Kedia: To add to what Akshat said, it was the collective belief and passion that the company had. Everyone in the company is so passionate and determined about building esports. The vision that Akshat brings to the table of what esports can become, not just in India but globally, and then everyone buying into that vision. I think one of the reasons why some of these juggernauts slow down is when one person on top believes in something, and then the rest of the organization is like, "I don't know what this guy is talking about."
I think there is a collective belief in the organization. Everyone is as passionate and driven and bought into the vision that Akshat brings to the table. And of course, you've known Akshat as long as a lot of us have, and you know how crazy he can get when he really believes in something. We were true to the cause, whether a pandemic hit or whether there was geopolitical tension that leads to some kind of a fallout. We were very clear that these are small blips and that we bought into our long-term vision, and we were continuously working towards that. We remained true to our purpose, and I think that has helped us even in these times, despite everything else, to raise this capital. It is because of the sheer passion and long-term belief that esports is the next frontier for sports entertainment.
You have come a long way from LAN Cafes and IGC Fiascos and such. Beyond the people and the companies and the ecosystem that helped you, can you tell us about the biggest challenges you faced along the way and perhaps talk about the biggest challenges you've faced over the course of NODWIN's life so far? Was there ever a moment where you said we might just be done here?
Rathee: Five times, six times! I'll tell you when. The universe conspires very weirdly to go and make some of the things that you want to come true.
In 2018, when we were all sitting down, Ronnie Screwvalaji had gone and announced UCypher, Manish and Nazara had announced that they were going to be making their own league, Jio was going and announcing its esports plans, and I was like, "I don't know whether we can do this. I don't know whether we have the capital or the manpower." We were still a small company at that time.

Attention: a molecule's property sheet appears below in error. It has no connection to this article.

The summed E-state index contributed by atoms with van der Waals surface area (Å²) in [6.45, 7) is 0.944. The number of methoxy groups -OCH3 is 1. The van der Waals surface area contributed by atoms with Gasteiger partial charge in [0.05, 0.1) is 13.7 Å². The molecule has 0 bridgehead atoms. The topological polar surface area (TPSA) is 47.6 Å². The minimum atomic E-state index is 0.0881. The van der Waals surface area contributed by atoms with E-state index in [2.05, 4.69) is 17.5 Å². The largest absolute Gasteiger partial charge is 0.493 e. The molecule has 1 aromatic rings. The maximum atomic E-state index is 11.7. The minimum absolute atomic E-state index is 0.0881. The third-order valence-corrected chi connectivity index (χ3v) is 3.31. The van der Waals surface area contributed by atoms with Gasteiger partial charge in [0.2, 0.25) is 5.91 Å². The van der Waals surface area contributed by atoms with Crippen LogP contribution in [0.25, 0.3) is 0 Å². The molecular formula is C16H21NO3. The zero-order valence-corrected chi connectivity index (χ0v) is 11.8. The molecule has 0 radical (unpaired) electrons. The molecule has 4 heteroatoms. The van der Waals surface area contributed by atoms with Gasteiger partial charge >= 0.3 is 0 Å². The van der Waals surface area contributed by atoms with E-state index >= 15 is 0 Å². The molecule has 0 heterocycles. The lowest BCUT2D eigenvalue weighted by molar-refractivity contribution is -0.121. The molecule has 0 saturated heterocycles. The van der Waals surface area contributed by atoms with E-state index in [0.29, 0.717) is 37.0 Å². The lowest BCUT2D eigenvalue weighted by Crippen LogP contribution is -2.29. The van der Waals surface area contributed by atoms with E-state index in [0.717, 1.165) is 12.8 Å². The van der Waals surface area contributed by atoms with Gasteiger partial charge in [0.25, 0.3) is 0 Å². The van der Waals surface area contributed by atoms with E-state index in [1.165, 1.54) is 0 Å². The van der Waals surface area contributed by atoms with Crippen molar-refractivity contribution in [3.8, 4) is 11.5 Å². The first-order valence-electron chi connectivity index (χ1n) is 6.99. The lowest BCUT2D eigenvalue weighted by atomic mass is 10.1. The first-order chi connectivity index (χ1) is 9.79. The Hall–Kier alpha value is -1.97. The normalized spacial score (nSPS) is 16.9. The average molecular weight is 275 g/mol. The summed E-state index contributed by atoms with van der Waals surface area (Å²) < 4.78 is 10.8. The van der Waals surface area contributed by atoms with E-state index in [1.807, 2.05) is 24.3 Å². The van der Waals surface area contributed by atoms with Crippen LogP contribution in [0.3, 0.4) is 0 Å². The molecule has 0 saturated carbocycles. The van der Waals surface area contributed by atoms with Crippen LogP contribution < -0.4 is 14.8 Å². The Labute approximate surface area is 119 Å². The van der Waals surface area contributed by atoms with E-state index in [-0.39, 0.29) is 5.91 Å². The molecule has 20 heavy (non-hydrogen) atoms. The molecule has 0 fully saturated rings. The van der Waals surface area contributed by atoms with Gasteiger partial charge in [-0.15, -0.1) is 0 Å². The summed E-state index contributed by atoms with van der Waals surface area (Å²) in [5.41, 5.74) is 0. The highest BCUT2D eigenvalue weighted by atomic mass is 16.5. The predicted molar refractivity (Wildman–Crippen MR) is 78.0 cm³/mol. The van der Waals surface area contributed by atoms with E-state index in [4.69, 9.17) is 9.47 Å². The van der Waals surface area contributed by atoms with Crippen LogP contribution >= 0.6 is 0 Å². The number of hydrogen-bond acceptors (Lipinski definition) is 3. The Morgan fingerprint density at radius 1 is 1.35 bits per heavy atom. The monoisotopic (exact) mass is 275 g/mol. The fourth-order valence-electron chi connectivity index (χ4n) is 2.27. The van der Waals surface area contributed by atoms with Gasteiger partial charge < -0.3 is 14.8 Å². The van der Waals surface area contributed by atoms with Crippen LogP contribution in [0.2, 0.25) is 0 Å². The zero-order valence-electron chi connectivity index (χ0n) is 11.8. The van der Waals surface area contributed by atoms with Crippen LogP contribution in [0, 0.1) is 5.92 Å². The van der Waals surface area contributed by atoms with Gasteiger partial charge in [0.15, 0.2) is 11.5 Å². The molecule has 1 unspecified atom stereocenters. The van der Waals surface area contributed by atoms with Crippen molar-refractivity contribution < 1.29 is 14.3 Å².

This company doesn't have a B2C play. We never had a B2C play. We've never been built on dreams of valuations that are actually sitting on loss-making ventures. We had to go ahead and make ourselves sustainable. So, one of the biggest challenges for us is being profitable throughout. That's the one thing that has been the toughest challenge for us. It has required pain and sacrifice, and we've sacrificed growth so many times. To go out and say we don't know where our next two years will come from, but this is what we have.
If we look across the world, the first-mover advantage in esports or at least in the framework of building the ecosystem of esports, especially from a tournament organizer and an IP creator’s perspective has been longevity. If you survive five years, you are number one in that area. We've seen that with multiple companies in multiple markets. This is pretty much the secret sauce. Survive for five years in that market, and you'll somehow be really big, don't ask me how! The answer is, how do we do that? If that is the one key indicator that people will value us at, and it is the key to success, how do you last five years without becoming irrelevant while being among the top of what you do?
For us, the other one has always been this perennial challenge around growth. People ask us if CS:GO is dying? Is Dota 2 dying? Is Valorant dying? Is Call Of Duty dying? Is PUBG Mobile dying? Sometimes, we just get sick of this question and ask “okay, so what is living?”. If the idea is to go out and destroy every game, every community, every benchmark, what is value and what is growth? This was something that we had to discover over the last five years.